Tier 2 – The realistic options
These are the players that I believe are the most realistic options; meaning they are more likely to be available than the players mentioned in the first tier.
Any of the following players would be a solid pick at #14.
I personally have Jones graded above Rankins and Lawson. So other than Zeke and Hargreaves, Jones is my favorite for the pick. But he’s mentioned in this category instead of the same category as Rankins and Lawson because they are both expected to be gone when Oakland is on the clock, while Jones is considered to be more likely available.
Jones is a fantastic player, who is both a productive pass rusher and an excellent run defender. He’s big, athletic, technically sound, and versatile. Jones has tremendous upside and could make the Raiders front seven dominant.
I’ll start by saying that on film, I’m a Nkemdiche fan. From a talent perspective and for on the field reasons, I would not at all be upset if he were the selection at #14. He’s a freak athlete and a proficient pass rusher, with upside higher than most in this draft class. He needs refinement from a technique standpoint, but Jethro Franklin is one of the best in the business and could turn Nkemdiche into the player he is capable of becoming.
The off-field stuff is certainly concerning, and his effort on the field was at times lackluster. But Nkemdiche did a pre-draft visit with Oakland, so if Reggie McKenzie, Jack Del Rio and company make him the selection, the fan base should be fully confident in their judgement.
Even though Donald Penn re-signed, Oakland still needs to think about the left tackle of the future. Penn may have only one, maybe two seasons left in the tank. Austin Howard wasn’t terrible down the stretch, but it’s time to start planning for the future.
Decker would provide immediate competition at right tackle, and in my opinion, would be a day one upgrade. Decker is solid in both pass protection and in the run game, and he’s got a mean streak that’ll fit right in with the rest of the big fellas. In one or two years, Decker could slide to the left side and the team will be set on protecting Carr’s blindside.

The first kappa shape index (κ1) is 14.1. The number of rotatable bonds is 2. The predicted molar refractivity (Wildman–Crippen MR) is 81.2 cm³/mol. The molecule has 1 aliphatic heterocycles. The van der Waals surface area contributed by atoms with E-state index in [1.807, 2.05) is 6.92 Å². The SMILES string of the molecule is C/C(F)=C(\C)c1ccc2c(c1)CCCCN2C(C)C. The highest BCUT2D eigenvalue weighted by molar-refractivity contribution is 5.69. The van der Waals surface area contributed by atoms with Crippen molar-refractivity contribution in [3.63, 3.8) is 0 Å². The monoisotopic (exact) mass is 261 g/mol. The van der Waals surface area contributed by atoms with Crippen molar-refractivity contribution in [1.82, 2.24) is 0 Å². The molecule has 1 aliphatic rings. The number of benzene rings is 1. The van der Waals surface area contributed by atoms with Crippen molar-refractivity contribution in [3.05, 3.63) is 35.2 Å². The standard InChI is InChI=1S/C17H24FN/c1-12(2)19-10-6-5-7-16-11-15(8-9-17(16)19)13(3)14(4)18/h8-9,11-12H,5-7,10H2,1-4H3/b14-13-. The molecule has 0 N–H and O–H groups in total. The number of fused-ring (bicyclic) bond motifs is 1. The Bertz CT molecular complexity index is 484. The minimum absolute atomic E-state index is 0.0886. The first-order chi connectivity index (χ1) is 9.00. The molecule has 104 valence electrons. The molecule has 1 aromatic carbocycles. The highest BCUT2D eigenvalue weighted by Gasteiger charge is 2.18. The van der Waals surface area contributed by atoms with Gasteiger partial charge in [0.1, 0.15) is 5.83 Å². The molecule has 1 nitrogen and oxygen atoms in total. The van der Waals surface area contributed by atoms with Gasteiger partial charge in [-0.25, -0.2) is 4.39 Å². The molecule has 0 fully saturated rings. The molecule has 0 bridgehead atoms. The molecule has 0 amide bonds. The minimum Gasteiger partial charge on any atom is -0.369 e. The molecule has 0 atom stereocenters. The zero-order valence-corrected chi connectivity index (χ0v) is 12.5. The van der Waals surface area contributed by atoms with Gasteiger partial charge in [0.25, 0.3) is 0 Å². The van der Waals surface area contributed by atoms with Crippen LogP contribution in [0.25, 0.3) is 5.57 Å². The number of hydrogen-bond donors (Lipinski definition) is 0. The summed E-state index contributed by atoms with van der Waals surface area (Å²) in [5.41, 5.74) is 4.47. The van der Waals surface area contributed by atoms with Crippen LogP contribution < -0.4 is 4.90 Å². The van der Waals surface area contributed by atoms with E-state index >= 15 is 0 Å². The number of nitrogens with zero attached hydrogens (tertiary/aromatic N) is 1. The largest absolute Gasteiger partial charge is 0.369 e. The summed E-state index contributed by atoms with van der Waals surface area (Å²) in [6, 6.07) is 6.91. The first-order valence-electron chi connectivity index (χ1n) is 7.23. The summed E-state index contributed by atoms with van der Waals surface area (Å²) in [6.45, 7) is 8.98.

The idea of Oakland taking a cornerback from the University of Houston with their first-round pick surely gives many Raiders fans terrible flashbacks, but William Jackson III is no D.J. Hayden.
Jackson has top-notch ball skills, thanks to his ability to turn his head around, track and locate the football, and then make a play on it. His film is filled with impressive interceptions and pass deflections. He also is 6’0″ with long arms and 4.37 speed, giving him ideal size and speed to compete in today’s NFL. He’s a top-15 player in this draft class.
Alexander is probably the most debated cornerback in this draft class. His lack of interceptions may be a concern to some, but the more impressive stats are his low completion percentage of 29% and zero allowed touchdown receptions. He’s an excellent man-cover corner and even though he’s undersized, he’s a great athlete, he plays physical, and he’s a fierce competitor. Alexander also might be the biggest film junkie in this entire draft class, regardless of position.
Alexander would be a great fit as a slot corner, especially if T.J. Carrie sees more time at safety, and has the ability to move outside when needed. He’d also bring a quite a bit of confidence (understatement), and could be the “bad guy” that brings some swagger and attitude to the defense.
Next: Raiders First Round Options: Tier 3